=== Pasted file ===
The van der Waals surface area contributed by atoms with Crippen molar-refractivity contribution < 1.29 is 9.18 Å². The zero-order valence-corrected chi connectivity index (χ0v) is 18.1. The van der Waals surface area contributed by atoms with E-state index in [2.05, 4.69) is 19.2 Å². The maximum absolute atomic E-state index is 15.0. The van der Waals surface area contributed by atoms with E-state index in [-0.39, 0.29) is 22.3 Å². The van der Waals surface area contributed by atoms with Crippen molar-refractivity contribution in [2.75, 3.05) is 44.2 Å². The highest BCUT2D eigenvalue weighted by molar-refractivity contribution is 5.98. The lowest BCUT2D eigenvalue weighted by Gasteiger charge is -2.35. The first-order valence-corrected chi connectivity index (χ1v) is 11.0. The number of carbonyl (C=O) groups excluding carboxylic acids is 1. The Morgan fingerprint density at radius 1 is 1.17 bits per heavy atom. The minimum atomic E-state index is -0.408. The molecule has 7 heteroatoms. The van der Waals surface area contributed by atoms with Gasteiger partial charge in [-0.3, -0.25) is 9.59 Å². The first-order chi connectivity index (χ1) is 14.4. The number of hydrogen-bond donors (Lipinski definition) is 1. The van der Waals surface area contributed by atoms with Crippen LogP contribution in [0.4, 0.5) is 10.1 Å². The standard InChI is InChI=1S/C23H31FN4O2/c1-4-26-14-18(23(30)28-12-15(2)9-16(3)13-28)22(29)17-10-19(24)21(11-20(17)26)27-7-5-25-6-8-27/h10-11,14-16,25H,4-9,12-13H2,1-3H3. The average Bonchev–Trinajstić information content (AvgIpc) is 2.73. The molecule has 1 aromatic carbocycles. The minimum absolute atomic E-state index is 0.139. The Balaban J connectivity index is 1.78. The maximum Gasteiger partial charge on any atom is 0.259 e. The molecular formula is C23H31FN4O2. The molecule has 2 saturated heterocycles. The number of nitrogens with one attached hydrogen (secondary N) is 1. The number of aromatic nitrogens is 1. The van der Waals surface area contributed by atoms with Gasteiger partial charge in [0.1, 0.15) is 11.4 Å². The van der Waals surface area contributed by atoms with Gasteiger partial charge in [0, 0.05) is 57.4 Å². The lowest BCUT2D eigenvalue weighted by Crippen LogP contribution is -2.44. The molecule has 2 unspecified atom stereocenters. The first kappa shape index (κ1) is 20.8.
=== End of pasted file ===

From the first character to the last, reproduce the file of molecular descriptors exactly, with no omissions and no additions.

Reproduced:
The van der Waals surface area contributed by atoms with Crippen molar-refractivity contribution < 1.29 is 9.18 Å². The zero-order valence-corrected chi connectivity index (χ0v) is 18.1. The van der Waals surface area contributed by atoms with E-state index in [2.05, 4.69) is 19.2 Å². The maximum absolute atomic E-state index is 15.0. The van der Waals surface area contributed by atoms with E-state index in [-0.39, 0.29) is 22.3 Å². The van der Waals surface area contributed by atoms with Crippen molar-refractivity contribution in [2.75, 3.05) is 44.2 Å². The highest BCUT2D eigenvalue weighted by molar-refractivity contribution is 5.98. The lowest BCUT2D eigenvalue weighted by Gasteiger charge is -2.35. The first-order valence-corrected chi connectivity index (χ1v) is 11.0. The number of carbonyl (C=O) groups excluding carboxylic acids is 1. The Morgan fingerprint density at radius 1 is 1.17 bits per heavy atom. The minimum atomic E-state index is -0.408. The molecule has 7 heteroatoms. The van der Waals surface area contributed by atoms with Gasteiger partial charge in [-0.3, -0.25) is 9.59 Å². The first-order chi connectivity index (χ1) is 14.4. The number of hydrogen-bond donors (Lipinski definition) is 1. The van der Waals surface area contributed by atoms with Crippen LogP contribution in [0.4, 0.5) is 10.1 Å². The standard InChI is InChI=1S/C23H31FN4O2/c1-4-26-14-18(23(30)28-12-15(2)9-16(3)13-28)22(29)17-10-19(24)21(11-20(17)26)27-7-5-25-6-8-27/h10-11,14-16,25H,4-9,12-13H2,1-3H3. The average Bonchev–Trinajstić information content (AvgIpc) is 2.73. The molecule has 1 aromatic carbocycles. The minimum absolute atomic E-state index is 0.139. The Balaban J connectivity index is 1.78. The maximum Gasteiger partial charge on any atom is 0.259 e. The molecular formula is C23H31FN4O2. The molecule has 2 saturated heterocycles. The number of nitrogens with one attached hydrogen (secondary N) is 1. The number of aromatic nitrogens is 1. The van der Waals surface area contributed by atoms with Gasteiger partial charge in [0.1, 0.15) is 11.4 Å². The van der Waals surface area contributed by atoms with Gasteiger partial charge in [0, 0.05) is 57.4 Å². The lowest BCUT2D eigenvalue weighted by Crippen LogP contribution is -2.44. The molecule has 2 unspecified atom stereocenters. The first kappa shape index (κ1) is 20.8.